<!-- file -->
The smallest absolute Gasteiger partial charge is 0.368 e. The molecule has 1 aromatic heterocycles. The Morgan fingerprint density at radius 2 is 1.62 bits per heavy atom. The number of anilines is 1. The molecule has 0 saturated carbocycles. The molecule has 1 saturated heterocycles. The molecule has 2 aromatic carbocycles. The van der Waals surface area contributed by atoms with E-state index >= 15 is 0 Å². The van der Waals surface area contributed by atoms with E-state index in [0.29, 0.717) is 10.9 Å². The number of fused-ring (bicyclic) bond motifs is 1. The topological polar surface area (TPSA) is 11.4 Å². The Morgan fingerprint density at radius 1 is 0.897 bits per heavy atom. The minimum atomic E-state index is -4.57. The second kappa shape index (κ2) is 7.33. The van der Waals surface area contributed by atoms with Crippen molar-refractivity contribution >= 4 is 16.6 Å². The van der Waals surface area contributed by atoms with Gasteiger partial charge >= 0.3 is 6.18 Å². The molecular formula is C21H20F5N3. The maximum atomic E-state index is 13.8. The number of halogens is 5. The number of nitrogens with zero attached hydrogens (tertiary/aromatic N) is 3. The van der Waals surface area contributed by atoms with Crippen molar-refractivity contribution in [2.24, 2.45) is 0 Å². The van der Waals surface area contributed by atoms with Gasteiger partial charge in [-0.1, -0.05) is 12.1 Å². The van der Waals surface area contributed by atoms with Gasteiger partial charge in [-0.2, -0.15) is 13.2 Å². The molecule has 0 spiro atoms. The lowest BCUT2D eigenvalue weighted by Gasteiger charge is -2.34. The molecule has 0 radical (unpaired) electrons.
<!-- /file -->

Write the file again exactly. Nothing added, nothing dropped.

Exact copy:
The smallest absolute Gasteiger partial charge is 0.368 e. The molecule has 1 aromatic heterocycles. The Morgan fingerprint density at radius 2 is 1.62 bits per heavy atom. The number of anilines is 1. The molecule has 0 saturated carbocycles. The molecule has 1 saturated heterocycles. The molecule has 2 aromatic carbocycles. The van der Waals surface area contributed by atoms with E-state index >= 15 is 0 Å². The van der Waals surface area contributed by atoms with E-state index in [0.29, 0.717) is 10.9 Å². The number of fused-ring (bicyclic) bond motifs is 1. The topological polar surface area (TPSA) is 11.4 Å². The Morgan fingerprint density at radius 1 is 0.897 bits per heavy atom. The minimum atomic E-state index is -4.57. The second kappa shape index (κ2) is 7.33. The van der Waals surface area contributed by atoms with Crippen molar-refractivity contribution >= 4 is 16.6 Å². The van der Waals surface area contributed by atoms with Gasteiger partial charge >= 0.3 is 6.18 Å². The molecular formula is C21H20F5N3. The maximum atomic E-state index is 13.8. The number of halogens is 5. The number of nitrogens with zero attached hydrogens (tertiary/aromatic N) is 3. The van der Waals surface area contributed by atoms with Crippen molar-refractivity contribution in [2.24, 2.45) is 0 Å². The van der Waals surface area contributed by atoms with Gasteiger partial charge in [-0.1, -0.05) is 12.1 Å². The van der Waals surface area contributed by atoms with Gasteiger partial charge in [-0.2, -0.15) is 13.2 Å². The molecule has 0 spiro atoms. The lowest BCUT2D eigenvalue weighted by Gasteiger charge is -2.34. The molecule has 0 radical (unpaired) electrons.